Youth Opera in 1 Act
Music by: Kamala Sankaram
Libretto by: Kelley Rourke
Duration: 45 mins
Originally Commissioned by Glimmerglass Festival 2022
Kamala Sankaram and Kelley Rourke’s retelling of The Jungle Book finally takes the stage with a new look at the story of Mowgli, a threatened human cub who seeks refuge from dangers of the jungle with a pack of wolves. Should the pack accept Mowgli, even if it means making an enemy of Shere Khan, the lawless tiger? A story of compassion, justice and forgiveness, this operatic version of The Jungle Book draws from Eastern and Western classical music traditions, featuring the Glimmerglass Youth Chorus and members of the Young Artists Program, with piano accompaniment.
Raksha; matriarch of the wolf pack - Mezzo-soprano
Baloo; bear, tutor to young wolves - Baritone
Bagheera; cosmopolitan panther, friend of the pack - Soprano/Dancer
NOTE: Although youth roles are assigned specific pronouns for readability, all can be
cast as either male or female; pronouns can be re-assigned accordingly. Female Mowgli highly preferred.
Mowgli; human cub - Treble
Shere Khan; tiger - at least two mature male voices
Hyena; can double as member of wolf pack, Shere Khan's sidekick - Soprano
Wolf Pack, which includes:
Little Brother (or Sister)
Animals, which include:
Twittering bird (voiced by bird whistle)
I’m very excited to share this music and story with you, but before you enter the jungle, I’d like to tell you a little bit about the kind of music you’ll be hearing, because it may be new for you. The music in this opera is based on Indian classical music. India has a long and rich musical tradition, reaching all the way back to before opera was even invented!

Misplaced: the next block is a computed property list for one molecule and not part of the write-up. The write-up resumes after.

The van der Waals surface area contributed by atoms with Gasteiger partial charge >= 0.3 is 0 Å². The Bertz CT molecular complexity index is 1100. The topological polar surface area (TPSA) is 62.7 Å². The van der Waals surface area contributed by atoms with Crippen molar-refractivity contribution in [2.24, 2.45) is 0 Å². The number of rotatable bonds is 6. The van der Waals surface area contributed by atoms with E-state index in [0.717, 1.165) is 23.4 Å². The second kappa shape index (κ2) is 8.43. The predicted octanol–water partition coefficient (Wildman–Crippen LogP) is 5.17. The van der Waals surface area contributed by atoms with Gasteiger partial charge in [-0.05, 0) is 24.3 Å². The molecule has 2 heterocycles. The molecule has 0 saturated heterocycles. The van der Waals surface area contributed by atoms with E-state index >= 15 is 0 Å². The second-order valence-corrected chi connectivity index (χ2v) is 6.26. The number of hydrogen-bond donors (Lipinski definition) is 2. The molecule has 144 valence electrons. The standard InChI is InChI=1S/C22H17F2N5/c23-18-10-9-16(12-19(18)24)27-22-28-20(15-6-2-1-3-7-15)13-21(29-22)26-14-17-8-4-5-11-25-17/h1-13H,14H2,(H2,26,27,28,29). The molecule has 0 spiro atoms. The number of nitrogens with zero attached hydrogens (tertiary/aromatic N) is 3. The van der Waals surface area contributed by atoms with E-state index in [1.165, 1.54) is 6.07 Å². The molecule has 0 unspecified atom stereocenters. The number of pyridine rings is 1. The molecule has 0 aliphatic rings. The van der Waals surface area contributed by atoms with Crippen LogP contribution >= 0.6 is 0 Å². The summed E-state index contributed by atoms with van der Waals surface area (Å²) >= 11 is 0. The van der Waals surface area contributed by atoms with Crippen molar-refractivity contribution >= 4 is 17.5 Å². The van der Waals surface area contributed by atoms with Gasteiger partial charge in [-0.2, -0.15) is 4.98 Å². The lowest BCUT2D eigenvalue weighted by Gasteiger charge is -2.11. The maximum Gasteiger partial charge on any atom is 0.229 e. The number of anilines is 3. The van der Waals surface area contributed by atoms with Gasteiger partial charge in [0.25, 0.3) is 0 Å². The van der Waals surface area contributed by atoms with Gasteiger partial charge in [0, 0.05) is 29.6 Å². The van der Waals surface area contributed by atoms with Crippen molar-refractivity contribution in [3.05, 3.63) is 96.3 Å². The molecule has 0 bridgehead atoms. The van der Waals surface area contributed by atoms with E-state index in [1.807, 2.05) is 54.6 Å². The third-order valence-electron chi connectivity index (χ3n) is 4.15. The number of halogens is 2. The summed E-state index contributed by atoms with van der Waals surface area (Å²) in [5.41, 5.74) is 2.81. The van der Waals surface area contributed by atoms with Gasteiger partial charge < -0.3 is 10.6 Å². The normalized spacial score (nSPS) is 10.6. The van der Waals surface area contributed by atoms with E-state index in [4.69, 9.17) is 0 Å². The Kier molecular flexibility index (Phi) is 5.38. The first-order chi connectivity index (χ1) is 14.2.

Indian classical music (called Hindustani music in Northern India and Carnatic music in Southern India) uses a system of notes called ragas. The word “raga” can be translated as “colors,” and that’s really what Indian classical music is all about — using the notes of the raga to create a specific color or mood. The raga system is very detailed — to really know a raga, you have to know which notes are most important, how the notes can be played in relationship to each other, how to ornament the note in order to show its beauty, and so on.
This opera uses common Hindustani ragas as a starting point and pairs them with operatic singing and harmonies. You may sometimes hear the choir singing the words “Sa Ri Ga Ma Pa Dha Ni Sa.” These are the names of the notes in the raga. Do you know the song that begins “Doe, a deer?” “Sa Ri Ga” is just like “Do Re Mi!”
The music also takes inspiration from the Indian approach to rhythm, which is called tala. Indian rhythms are clicliccl and us instruments like the tabla and the ghatam, both of which you can hear in the recording. The tabla are actually two drums, one pitched high, and one very deep. The ghatam is a clay pot that you play like a drum. You may also hear everyone clapping the rhythms, something found in Indian and Pakistani folk music.